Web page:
In Countee Cullen's poem "Yet Do I Marvel," does the speaker's attitude toward God change or do we sense that his attitude shifts or changes over the course of the poem? If so, how does his attitude...
In Countee Cullen's poem "Yet Do I Marvel," does the speaker's attitude toward God change or do we sense that his attitude shifts or changes over the course of the poem? If so, how does his attitude change and where does he end up?
Cullen starts off by describing God in conventional terms as "good, well-meaning, kind," but then progresses to question God. He states that he realizes that, as a human, he is like a blind mole who simply doesn't have the capacity to understand God's "inscrutable" ways. Nevertheless, this doesn't stop him wondering about God's behavior.
He asks, for example, why a good God would punish Tantalus, who, in Greek mythology, tried to steal the nectar and ambrosia of the gods so that he could give it to his people. For this, he was forced to stand in water under a fruit tree. Every time he tried to drink the water it would recede, and every time he reached for fruit it would raise itself out of his reach. The poet also wonders why God punished Sisyphus, the character from Greek mythology who was forced to push a large rock up a hill only to have it roll down again near the top so that he had to start over.
As we read the poem, we might being to question the opening assertion that God is "good, well-meaning, kind." The images of seemingly endless and pointless punishment suggest that God is cruel, not kind.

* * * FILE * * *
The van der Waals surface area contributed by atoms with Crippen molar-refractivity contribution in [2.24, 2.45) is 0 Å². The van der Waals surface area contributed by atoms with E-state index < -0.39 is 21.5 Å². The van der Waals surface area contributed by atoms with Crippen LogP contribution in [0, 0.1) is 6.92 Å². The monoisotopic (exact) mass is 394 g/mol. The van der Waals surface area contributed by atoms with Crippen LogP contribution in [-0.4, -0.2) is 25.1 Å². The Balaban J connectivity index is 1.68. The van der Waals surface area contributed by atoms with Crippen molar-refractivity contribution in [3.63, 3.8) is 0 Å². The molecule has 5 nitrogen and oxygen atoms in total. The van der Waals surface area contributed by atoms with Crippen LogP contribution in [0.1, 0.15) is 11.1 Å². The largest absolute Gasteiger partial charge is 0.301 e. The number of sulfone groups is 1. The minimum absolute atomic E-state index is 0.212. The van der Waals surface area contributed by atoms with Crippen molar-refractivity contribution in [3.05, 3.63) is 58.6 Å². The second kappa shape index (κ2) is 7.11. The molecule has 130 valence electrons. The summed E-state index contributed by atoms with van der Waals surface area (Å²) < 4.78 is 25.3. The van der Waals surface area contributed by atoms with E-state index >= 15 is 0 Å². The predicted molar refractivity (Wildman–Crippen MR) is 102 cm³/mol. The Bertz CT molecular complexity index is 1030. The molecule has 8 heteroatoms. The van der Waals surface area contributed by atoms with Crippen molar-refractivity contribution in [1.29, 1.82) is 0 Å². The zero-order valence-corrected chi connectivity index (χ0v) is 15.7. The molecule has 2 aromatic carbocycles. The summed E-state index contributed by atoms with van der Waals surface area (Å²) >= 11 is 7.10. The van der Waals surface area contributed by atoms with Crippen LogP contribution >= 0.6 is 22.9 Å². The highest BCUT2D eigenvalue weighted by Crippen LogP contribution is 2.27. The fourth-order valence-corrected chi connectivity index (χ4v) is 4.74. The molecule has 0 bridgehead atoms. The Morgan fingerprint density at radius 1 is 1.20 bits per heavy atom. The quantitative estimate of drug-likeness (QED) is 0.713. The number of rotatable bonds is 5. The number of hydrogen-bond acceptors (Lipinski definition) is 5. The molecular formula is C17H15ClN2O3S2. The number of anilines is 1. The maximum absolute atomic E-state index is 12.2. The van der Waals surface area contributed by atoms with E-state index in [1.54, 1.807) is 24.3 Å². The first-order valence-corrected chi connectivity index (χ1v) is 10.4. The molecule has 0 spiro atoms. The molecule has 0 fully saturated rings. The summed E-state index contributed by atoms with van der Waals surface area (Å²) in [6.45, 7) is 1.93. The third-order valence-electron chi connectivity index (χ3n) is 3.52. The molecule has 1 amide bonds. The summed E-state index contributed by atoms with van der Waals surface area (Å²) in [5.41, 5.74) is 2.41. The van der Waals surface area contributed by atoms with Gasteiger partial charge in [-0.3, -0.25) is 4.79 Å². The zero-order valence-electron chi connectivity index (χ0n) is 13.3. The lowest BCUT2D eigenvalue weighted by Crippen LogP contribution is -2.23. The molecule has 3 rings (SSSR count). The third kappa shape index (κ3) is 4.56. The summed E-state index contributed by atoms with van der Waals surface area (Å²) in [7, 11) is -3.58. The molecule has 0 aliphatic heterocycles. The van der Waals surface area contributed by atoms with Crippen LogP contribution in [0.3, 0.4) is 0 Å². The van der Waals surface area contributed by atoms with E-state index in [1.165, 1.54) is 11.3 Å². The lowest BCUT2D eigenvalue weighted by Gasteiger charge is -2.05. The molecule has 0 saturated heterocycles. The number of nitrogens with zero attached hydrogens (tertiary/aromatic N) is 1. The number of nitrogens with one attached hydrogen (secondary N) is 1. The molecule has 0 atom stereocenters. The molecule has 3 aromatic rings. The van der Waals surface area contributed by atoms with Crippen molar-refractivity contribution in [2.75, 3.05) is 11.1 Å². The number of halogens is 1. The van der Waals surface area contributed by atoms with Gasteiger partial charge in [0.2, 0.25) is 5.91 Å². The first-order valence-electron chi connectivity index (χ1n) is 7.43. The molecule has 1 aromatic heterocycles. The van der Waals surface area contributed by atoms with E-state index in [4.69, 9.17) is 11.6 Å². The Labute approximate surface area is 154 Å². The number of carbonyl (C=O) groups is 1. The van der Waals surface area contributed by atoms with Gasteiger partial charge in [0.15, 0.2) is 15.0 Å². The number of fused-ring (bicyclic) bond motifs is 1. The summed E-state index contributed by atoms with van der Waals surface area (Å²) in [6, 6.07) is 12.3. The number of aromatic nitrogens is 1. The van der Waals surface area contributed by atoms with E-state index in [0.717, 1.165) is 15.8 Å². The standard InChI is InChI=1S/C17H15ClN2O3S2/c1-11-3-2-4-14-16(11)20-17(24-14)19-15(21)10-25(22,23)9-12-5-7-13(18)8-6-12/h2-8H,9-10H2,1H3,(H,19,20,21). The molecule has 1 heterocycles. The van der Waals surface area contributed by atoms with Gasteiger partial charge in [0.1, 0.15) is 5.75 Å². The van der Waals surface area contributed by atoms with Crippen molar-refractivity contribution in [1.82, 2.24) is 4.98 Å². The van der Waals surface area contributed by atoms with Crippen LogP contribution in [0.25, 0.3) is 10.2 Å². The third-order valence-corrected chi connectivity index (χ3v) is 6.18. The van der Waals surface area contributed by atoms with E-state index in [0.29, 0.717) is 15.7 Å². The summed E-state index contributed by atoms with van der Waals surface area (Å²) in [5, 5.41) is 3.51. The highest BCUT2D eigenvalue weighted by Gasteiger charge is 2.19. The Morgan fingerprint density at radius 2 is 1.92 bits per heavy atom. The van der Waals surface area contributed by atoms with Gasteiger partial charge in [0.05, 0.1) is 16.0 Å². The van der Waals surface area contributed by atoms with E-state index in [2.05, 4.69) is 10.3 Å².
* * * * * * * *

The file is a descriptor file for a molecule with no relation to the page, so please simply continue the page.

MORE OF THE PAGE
As the speaker thinks about God, he comes to describe him as "awful," not kind, and repeats the word "awful" twice for emphasis. He writes:
What awful brain compels His awful hand.
We should keep in mind that Cullen is using an older meaning of awful, which doesn't simply mean terrible but also encompasses the idea of awe-inspiring. Nevertheless, "awful" shows a shift in attitude toward God from the gentle adjectives "kind" and "good."
Finally, Cullen ends with the question of why God would
make a poet black, and bid him sing!
Given the allusions to Sisyphus and Tantalus, we are led to question whether God is being kind or cruel in giving a poet black skin in a racist society. Is the poet being punished like the two characters in Greek mythology by being given a hopeless task?
So yes, the speaker's attitude does shift to become more questioning and critical toward God over the course of the poem.
check Approved by eNotes Editorial
Countee Cullen published his wonderful little sonnet "Yet Do I Marvel" in 1925. He opens his poem by acknowledging that God is "good, well-meaning, kind" and then proceeds to declare that if God were so inclined, God would/could explain the reasons why various things happen in the world. Cullen goes on to indicate that God's ways are "Inscrutable" and that human minds cannot begin to comprehend God's mind. Cullen ends the poem by wondering why God made "a poet black, and bid him sing."
As I read this poem, I do not find a shift in the author's attitude. He begins by acknowledging that God has to power to explain the world's mysteries if he chose to do so, but that human beings are really incapable of understanding God's reasoning. Still, the poet can't help but wonder why God has called him to be a poet.
So, I'm hard pressed to see how the speaker's attitude towards God changes in the course of this brief poem.
check Approved by eNotes Editorial